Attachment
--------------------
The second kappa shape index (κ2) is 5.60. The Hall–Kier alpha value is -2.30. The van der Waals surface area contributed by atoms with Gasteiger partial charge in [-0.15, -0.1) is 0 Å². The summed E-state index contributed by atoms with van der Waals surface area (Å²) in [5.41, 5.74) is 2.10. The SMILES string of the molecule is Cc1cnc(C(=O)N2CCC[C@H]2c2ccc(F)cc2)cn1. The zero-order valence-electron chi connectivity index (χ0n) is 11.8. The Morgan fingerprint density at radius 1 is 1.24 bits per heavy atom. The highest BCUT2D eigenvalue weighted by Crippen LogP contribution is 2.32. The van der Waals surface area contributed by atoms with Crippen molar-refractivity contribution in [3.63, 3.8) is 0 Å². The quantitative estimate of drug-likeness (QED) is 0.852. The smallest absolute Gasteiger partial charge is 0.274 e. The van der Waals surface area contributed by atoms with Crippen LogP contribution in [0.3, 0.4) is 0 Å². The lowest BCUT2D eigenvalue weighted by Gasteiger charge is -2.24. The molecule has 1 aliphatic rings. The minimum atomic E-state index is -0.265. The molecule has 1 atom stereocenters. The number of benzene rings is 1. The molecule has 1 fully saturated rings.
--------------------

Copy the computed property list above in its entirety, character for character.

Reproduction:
The second kappa shape index (κ2) is 5.60. The Hall–Kier alpha value is -2.30. The van der Waals surface area contributed by atoms with Gasteiger partial charge in [-0.15, -0.1) is 0 Å². The summed E-state index contributed by atoms with van der Waals surface area (Å²) in [5.41, 5.74) is 2.10. The SMILES string of the molecule is Cc1cnc(C(=O)N2CCC[C@H]2c2ccc(F)cc2)cn1. The zero-order valence-electron chi connectivity index (χ0n) is 11.8. The Morgan fingerprint density at radius 1 is 1.24 bits per heavy atom. The highest BCUT2D eigenvalue weighted by Crippen LogP contribution is 2.32. The van der Waals surface area contributed by atoms with Crippen molar-refractivity contribution in [3.63, 3.8) is 0 Å². The quantitative estimate of drug-likeness (QED) is 0.852. The smallest absolute Gasteiger partial charge is 0.274 e. The van der Waals surface area contributed by atoms with Crippen LogP contribution in [0.3, 0.4) is 0 Å². The lowest BCUT2D eigenvalue weighted by Gasteiger charge is -2.24. The molecule has 1 aliphatic rings. The minimum atomic E-state index is -0.265. The molecule has 1 atom stereocenters. The number of benzene rings is 1. The molecule has 1 fully saturated rings.